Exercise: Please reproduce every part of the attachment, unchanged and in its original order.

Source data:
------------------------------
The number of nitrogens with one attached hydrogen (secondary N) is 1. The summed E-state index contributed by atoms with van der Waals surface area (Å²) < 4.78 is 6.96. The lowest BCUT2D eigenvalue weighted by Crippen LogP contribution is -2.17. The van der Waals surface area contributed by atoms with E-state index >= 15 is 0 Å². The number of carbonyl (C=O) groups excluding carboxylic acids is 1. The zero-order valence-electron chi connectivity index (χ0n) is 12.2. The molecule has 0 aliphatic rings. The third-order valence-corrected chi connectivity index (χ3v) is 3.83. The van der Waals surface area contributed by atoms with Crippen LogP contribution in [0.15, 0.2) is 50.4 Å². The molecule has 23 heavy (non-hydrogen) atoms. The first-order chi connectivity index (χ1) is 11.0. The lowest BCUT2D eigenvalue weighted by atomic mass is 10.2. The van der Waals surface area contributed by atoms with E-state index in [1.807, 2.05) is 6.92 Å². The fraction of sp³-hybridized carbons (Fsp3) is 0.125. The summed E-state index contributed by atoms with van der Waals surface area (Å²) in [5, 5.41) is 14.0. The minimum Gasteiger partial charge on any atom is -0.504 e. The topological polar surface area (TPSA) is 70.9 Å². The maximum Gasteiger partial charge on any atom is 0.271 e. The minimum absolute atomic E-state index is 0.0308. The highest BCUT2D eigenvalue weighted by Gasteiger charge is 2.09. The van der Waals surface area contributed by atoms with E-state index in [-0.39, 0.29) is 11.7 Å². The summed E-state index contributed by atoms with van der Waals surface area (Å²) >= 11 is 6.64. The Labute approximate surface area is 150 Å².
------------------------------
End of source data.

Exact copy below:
The number of nitrogens with one attached hydrogen (secondary N) is 1. The summed E-state index contributed by atoms with van der Waals surface area (Å²) < 4.78 is 6.96. The lowest BCUT2D eigenvalue weighted by Crippen LogP contribution is -2.17. The van der Waals surface area contributed by atoms with E-state index >= 15 is 0 Å². The number of carbonyl (C=O) groups excluding carboxylic acids is 1. The zero-order valence-electron chi connectivity index (χ0n) is 12.2. The molecule has 0 aliphatic rings. The third-order valence-corrected chi connectivity index (χ3v) is 3.83. The van der Waals surface area contributed by atoms with Crippen LogP contribution in [0.15, 0.2) is 50.4 Å². The molecule has 23 heavy (non-hydrogen) atoms. The first-order chi connectivity index (χ1) is 11.0. The lowest BCUT2D eigenvalue weighted by atomic mass is 10.2. The van der Waals surface area contributed by atoms with E-state index in [1.807, 2.05) is 6.92 Å². The fraction of sp³-hybridized carbons (Fsp3) is 0.125. The summed E-state index contributed by atoms with van der Waals surface area (Å²) in [5, 5.41) is 14.0. The minimum Gasteiger partial charge on any atom is -0.504 e. The topological polar surface area (TPSA) is 70.9 Å². The maximum Gasteiger partial charge on any atom is 0.271 e. The minimum absolute atomic E-state index is 0.0308. The highest BCUT2D eigenvalue weighted by Gasteiger charge is 2.09. The van der Waals surface area contributed by atoms with E-state index in [-0.39, 0.29) is 11.7 Å². The summed E-state index contributed by atoms with van der Waals surface area (Å²) >= 11 is 6.64. The Labute approximate surface area is 150 Å².